How do we maintain this life-changing relationship with Jesus? “It would be well for us to spend a thoughtful hour each day in contemplation of the life of Christ. We should take it point by point, and let the imagination grasp each scene, especially the closing ones. As we thus dwell upon His great sacrifice for us, our confidence in Him will be more constant, our love will be quickened, and we shall be more deeply imbued with His spirit. If we would be saved at last, we must learn the lesson of penitence and humiliation at the foot of the cross.”35
“Kneeling in faith at the cross,” is “the highest place” that we can attain.”36
“No discourse,” White says, “should ever be delivered without presenting Christ and Him crucified as the foundation of the gospel.”37 This includes every Sabbath School lesson, sermon, Bible study, and evangelistic presentation. What a difference that would have made for Mark, if he had attended a church like that.
1 Andrew McChesney, “Church Membership Reaches 18.1 Million,” Adventist Review, October 12, 2014, http://www.adventistreview.org/church-news/ church-membership-reaches-18.1-million. Over this period 31.8 million were baptized, while 11.4 million (not counting deaths) left the church.
2 Ansel Oliver, “At First Retention Summit, Leaders Look at Reality of Church Exodus,” Seventh-day Adventist Church News, November 19, 2013, http:// news.adventist.org/all-news/news/go/2013-11 -19/at-first-retention-summit-leaders-look-at-reality-of-church-exodus/.
3 Derek J. Morris, “A Passion for Revival: An Interview With Lee Venden,” Ministry, February 2012.
5 Edwin Manuel Garcia, “Landmark Survey Reveals In-Depth Beliefs, Perceptions of Adventist Members,” Adventist News Network, October 17, 2013, http://news.adventist.org/en/all-news/ news/go/2013-10-17/landmark-survey-reveals-in-depth-beliefs-perceptions-of-adventist-members/.
6 Nurture and Retention Summit Statement, “Recommitting, Reconnecting, and Reconciling: Reviving Discipleship, Nurturing Believers, and Reuniting With the Missing,” Office of Archives, Statistics, and Research, http://www.adventistarchives.org/ nurture-and-retention-summit-statement.pdf.
7 Ellen G. White, That I May Know Him (Washington DC: Review and Herald Pub. Assn., 1964), 136.
8 Ellen G. White, Testimonies to Ministers (Mountain View, CA: Pacific Press Pub. Assn., 1962), 91, 92.
9 George R. Knight, From 1888 to Apostasy: The Case of A. T. Jones (Washington DC: Review and Herald Pub. Assn., 1987), 171.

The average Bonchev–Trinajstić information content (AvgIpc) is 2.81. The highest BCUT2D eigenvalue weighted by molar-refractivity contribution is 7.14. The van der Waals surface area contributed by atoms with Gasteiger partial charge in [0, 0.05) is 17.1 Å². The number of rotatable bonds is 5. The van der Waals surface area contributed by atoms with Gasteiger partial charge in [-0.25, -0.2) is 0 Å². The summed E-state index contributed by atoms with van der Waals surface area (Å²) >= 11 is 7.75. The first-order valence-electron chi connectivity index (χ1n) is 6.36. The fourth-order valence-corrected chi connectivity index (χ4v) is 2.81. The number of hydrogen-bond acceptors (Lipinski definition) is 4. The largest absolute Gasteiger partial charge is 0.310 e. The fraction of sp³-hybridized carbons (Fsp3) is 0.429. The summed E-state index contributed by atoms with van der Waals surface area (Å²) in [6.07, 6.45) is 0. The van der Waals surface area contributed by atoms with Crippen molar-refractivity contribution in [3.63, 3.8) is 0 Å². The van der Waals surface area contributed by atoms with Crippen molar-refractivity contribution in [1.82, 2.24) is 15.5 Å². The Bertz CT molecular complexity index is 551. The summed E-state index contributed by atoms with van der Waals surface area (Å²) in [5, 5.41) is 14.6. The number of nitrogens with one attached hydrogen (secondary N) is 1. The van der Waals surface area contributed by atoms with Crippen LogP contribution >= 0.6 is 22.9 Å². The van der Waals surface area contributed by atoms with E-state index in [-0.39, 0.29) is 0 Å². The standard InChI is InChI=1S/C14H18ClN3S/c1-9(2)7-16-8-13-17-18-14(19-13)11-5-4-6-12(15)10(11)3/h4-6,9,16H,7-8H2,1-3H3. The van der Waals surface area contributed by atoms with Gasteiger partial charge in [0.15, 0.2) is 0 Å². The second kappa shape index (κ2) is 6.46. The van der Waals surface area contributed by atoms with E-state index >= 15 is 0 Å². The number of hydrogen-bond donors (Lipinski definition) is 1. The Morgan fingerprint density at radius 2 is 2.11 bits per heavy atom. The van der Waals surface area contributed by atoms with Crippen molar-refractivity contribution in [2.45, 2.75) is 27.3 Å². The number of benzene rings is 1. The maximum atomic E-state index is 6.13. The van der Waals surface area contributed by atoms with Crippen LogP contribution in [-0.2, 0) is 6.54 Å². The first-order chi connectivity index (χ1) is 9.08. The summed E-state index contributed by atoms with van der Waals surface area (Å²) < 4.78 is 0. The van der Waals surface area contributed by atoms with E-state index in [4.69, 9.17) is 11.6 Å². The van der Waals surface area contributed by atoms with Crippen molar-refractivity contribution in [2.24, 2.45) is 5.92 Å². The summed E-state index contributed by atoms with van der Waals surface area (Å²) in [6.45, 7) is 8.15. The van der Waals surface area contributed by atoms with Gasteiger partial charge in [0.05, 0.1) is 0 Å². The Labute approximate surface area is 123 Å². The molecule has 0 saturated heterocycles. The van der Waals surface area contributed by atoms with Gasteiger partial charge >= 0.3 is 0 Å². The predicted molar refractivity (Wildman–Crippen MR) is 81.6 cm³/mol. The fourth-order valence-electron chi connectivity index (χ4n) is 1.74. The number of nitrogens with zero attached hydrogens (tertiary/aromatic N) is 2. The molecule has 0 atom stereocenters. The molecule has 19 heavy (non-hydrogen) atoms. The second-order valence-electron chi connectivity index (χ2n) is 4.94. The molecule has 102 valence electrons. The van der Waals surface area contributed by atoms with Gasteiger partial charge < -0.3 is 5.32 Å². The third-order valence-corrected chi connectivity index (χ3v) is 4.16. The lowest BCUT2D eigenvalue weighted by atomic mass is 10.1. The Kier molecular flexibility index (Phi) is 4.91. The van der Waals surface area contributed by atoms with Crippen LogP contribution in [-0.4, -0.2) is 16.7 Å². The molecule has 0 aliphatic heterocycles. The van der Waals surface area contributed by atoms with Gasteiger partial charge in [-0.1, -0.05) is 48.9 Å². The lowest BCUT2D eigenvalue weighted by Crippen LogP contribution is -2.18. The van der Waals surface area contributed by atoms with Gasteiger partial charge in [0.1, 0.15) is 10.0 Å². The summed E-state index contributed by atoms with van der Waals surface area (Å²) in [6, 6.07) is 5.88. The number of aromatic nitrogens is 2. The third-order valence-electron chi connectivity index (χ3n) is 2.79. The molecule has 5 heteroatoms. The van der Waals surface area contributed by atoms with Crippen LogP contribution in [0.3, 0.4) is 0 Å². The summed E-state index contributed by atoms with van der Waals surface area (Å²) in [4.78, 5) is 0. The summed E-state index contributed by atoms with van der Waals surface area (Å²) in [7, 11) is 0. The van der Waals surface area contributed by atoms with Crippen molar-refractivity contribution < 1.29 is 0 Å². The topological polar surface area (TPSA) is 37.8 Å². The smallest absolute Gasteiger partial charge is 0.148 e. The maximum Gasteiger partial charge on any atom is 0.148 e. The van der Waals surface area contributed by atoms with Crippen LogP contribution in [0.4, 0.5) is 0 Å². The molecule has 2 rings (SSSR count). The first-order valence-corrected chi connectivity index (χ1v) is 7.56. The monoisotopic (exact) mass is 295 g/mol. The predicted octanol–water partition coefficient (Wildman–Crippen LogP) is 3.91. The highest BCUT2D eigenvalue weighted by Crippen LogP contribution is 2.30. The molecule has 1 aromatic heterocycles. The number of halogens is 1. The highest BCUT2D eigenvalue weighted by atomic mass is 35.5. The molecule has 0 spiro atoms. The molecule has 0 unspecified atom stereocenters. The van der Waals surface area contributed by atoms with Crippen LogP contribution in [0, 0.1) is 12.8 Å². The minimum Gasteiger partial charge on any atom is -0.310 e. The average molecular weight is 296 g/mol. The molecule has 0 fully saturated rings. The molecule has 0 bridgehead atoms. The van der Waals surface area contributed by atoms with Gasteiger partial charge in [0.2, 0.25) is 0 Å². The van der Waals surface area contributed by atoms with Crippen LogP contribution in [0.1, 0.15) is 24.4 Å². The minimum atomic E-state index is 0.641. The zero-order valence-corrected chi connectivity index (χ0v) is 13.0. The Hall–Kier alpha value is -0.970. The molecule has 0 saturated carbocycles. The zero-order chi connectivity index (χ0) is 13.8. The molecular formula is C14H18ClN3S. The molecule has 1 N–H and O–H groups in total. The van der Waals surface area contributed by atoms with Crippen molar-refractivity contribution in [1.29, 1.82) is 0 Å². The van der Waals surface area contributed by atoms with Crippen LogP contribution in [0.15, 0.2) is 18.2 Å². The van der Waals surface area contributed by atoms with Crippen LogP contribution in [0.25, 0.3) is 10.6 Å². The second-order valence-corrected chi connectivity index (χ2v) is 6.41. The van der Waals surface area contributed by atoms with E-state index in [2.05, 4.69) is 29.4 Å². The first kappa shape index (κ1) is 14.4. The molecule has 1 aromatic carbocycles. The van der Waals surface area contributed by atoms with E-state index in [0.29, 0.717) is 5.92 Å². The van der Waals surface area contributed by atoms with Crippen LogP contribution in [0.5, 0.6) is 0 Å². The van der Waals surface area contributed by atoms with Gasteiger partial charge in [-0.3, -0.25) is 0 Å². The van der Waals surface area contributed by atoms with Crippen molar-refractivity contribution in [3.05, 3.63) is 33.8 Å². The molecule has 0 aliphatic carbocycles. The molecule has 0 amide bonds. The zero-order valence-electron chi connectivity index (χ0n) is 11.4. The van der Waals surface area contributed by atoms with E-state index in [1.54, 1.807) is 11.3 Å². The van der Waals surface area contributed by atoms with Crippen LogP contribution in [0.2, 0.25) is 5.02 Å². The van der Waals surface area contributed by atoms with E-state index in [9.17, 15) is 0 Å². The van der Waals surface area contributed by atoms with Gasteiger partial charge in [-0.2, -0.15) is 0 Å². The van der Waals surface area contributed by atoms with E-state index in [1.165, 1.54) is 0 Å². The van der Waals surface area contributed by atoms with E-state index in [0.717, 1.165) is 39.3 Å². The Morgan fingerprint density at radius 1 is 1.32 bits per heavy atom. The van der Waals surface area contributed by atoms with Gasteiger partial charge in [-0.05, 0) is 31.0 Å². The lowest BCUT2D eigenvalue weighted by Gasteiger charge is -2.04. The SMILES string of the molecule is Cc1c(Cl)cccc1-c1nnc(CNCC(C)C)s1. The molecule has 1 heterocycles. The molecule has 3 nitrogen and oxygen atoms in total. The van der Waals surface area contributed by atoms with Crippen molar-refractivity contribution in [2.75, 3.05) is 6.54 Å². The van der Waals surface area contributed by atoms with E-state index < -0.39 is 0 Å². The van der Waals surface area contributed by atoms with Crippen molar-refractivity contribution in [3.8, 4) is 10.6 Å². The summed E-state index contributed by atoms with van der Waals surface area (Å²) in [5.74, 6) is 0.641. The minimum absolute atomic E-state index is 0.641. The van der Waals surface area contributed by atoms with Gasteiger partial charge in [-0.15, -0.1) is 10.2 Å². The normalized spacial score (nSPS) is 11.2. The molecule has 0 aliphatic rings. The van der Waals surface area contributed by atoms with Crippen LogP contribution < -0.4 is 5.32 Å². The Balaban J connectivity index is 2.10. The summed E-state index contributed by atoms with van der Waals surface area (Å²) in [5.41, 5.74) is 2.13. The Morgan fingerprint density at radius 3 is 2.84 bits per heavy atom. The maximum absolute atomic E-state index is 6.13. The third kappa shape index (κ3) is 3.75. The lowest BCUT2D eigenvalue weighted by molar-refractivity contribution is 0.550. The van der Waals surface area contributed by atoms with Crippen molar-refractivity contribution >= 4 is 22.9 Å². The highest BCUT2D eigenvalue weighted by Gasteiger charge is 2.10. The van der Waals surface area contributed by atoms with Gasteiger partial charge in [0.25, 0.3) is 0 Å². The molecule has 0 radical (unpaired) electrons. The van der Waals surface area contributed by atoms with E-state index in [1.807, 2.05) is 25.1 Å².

10 Ibid., 53.
11 Luther’s Works (1535), vol. 16 (St. Louis, MO: Concordia Pub., 1999), 120.
12 Cited in Knight, From 1888 to Apostasy, 56.
14 A. T. Jones, The Consecrated Way to Perfection, Pacific Press facsimile ed. (Palmwoods, Queensland, Australia: Judgment Hour Publishing, 1905), 84.
15 E. J. Waggoner, The Glad Tidings (Oakland, CA: Pacific Press Pub. Assn., 1900), 77, 38.
16 M. L. Andreason, The Sanctuary Service, 2nd ed. rev. (Washington, DC: Review and Herald Pub. Assn., 1947), 302; emphasis added.
17 Alister E. McGrath, Reformation Thought: An Introduction, 2nd ed. (Oxford: Blackwell, 1993), 108, 109; Justification by Faith: What It Means for Us Today (Grand Rapids, MI: Zondervan, 1988), 56.
18 W. J. McDonald, ed., New Catholic Encyclopedia, vol. 8 (New York: McGraw, 1967), 85; emphasis added.
19 Canons and Decrees of the Council of Trent, session 6:7, 3., http://www.forerunner.com/chalcedon/ X0020_15._Council_of_Trent.html.
20 Ibid., session 6:5.
21 McDonald, New Catholic Encyclopedia, 88.
22 Canons and Decrees of the Council of Trent, session 5:5.
23 Ibid., session 6:11; Canon 18; emphasis added.
24 McDonald, New Catholic Encyclopedia, 90.
25 Canons and Decrees of the Council of Trent, session 6:11.
26 James Buchanan, Doctrine of Justification (Grand Rapids MI: Baker, 1977, from 1867 ed.), 387.
27 Ibid., 123.
28 R. Newton Flew, The Idea of Perfection in Christian Theology(Oxford, 1968), 158, cited in Hans K. LaRondelle, Perfection and Perfectionism: A Dogmatic Ethical Study of Biblical Perfection and Phenomenal Perfectionism (Berrien Springs, MI: Andrews University, 1971), 301.
29 Louis Berkhof, Systematic Theology (London: Banner of Truth, 1941), 537, 538.
30 Ellen G. White, Child Guidance (Nashville, TN: Southern Pub. Assn., 1954), 475; Ellen G. White, The Ministry of Healing (Mountain View, CA: Pacific Press Pub. Assn., 1942), 451; Ellen G. White, Education (Mountain View, CA: Pacific Press Pub. Assn., 1952), 29; Ellen G. White, “Abide In Me,” The Signs of the Times, vol. 14, no. 12 (March 23, 1888), 1,2.
31 J. L. Dybdahl, ed., Andrews Study Bible, Notes on Psalm 51:5 (Berrien Springs, MI: Andrews University, 2010).
32 Raoul Dederen, ed., Handbook of Seventh-day Adventist Theology (Washington, DC: Review and Herald Pub. Assn., 2001), 246, 247, 217.
33 Ellen G. White, Steps to Christ (Pacific Press Pub. Assn., 1892), 62.
34 Ellen G. White, Selected Messages, bk. 1 (Washington DC: Review and Herald Pub. Assn., 1958), 392; emphasis added.
35 Ellen G. White, The Desire of Ages (Mountain View, CA: Pacific Press Pub. Assn., 1898), 83.
36 Ellen G. White, The Acts of the Apostles (Mountain View, CA: Pacific Press Pub. Assn., 1911), 210.
37 Ellen G. White, Testimonies for the Church, vol. 4 (Mountain View, CA: Pacific Press Pub. Assn., 1948), 394